Through the RE-Powering America’s Lands Initiative, the U.S. Environmental Protection Agency (EPA) promotes the reuse of potentially contaminated properties, landfills, and mining sites for renewable energy generation. [1]  The EPA notes the following benefits for siting solar photovoltaic (PV) facilities on potentially contaminated lands and municipal solid waste landfills:

  • May provide an economically viable reuse for sites that may have significant cleanup costs or low real estate development demand;
  • May have environmental conditions that are not well suited for commercial or residential redevelopment;
  • Can be developed in place of limited open space, preserving the land as a carbon sink and/or for other ecosystem services;
  • Are generally located near existing roads and energy transmission or distribution infrastructure;
  • Are typically located near areas with high energy demand (e.g., large population bases);
  • Are constructed with large areas of minimal grade (0-2 percent);
  • Are offered at lower land costs when compared to open space;
  • Can accommodate net metered or utility scale projects;
  • May be adequately zoned for renewable energy;
  • Can provide job opportunities in urban and rural communities;
  • Can advance cleaner and more cost-effective energy technologies; and
  • May reduce the environmental impacts of energy systems (e.g., reduce greenhouse gas emissions).


Closed or capped landfills have very few complementary uses, and brownfields, which by definition may be complicated by the presence or potential presence of a hazardous substance, pollutant or contaminant can require millions of dollars in remediation costs before they can be safely reoccupied.  However, Silvio Marcacci, Communications Director at Energy Innovation, suggests both types of locations offer advantages for siting solar projects.[2]

Marcacci notes that landfills are typically elevated high above surrounding trees and buildings, offering unshaded sites capable of boosting potential solar output throughout the day, and are often already connected to the grid through methane generation operations.[2] Brownfields, on the other hand, are typically located at former industrial sites that have been cleared of above-ground structures, providing flat unshaded expanses, often in proximity to existing power lines or large potential industrial customers like warehouses or factories. In both instances, projects can capitalize on higher generation potential and existing grid infrastructure.[3]

Landfills and brownfields are also typically located within or close to major cities. According to Marcacci this is important because it means they can add new clean electricity generation in population centers without adding pollution and can tap the rising popularity of community solar projects. Since these locations are often considered environmental concerns, he suggests nearby residents will likely consider renewable energy a positive way to use the land, reducing public concerns compared to solar development in forested or undeveloped open spaces.[2]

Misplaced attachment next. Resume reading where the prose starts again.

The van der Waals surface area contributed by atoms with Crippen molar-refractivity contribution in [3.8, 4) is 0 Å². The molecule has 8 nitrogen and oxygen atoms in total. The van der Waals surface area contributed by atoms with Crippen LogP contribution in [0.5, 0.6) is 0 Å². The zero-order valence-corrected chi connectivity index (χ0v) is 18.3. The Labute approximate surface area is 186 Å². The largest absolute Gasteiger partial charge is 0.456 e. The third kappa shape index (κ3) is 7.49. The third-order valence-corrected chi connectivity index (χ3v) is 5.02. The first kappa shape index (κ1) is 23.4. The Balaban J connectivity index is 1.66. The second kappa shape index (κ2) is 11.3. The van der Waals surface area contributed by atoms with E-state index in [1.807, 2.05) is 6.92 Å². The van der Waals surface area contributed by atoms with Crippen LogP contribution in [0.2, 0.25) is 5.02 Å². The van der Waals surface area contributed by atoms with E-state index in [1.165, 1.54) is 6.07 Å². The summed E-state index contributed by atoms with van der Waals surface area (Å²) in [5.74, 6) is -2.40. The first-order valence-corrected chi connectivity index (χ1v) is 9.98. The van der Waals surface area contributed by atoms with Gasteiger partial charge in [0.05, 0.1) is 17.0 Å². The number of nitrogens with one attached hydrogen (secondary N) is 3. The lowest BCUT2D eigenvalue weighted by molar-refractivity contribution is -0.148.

Utilities and solar developers can also benefit from favorable project economics through specific incentives from federal and state governments eager to return landfills and brownfields to productive use. At the federal level, EPA’s Brownfields Program provides grants and technical assistance to sustainably reuse contaminated property, and multiple state and local governments provide similar incentives.


In 1988 there were an estimated 7,924 landfills in the U.S. By 2009, however, that number dropped to 1,908.[1]

According to the EPA, the landfills that closed over the intervening years—plus portions of active landfills with closed cells—represent hundreds of thousands of acres that may be suitable for siting solar PV facilities.

That’s important because these sites could help meet goals for solar generation without causing new environmental concerns. For instance, design innovations like ballasted racking systems mean panels can be secured atop landfill caps or remediated ground without disturbing hazardous materials beneath the array. Others design innovations include geosynthetic caps, which eliminate erosion issues typically associated with conventional panels due to rain and the need to mow around them.

Equally important, according to Marcacci, local governments and property owners win by returning unusable land to productive use while generating new income and property tax revenue.[2] Utility companies win by building profitable solar generation close to areas of high electricity demand while avoiding siting conflicts and ecological concerns. Residents win through reduced local power plant emissions and expanded access to local high-tech jobs.[2]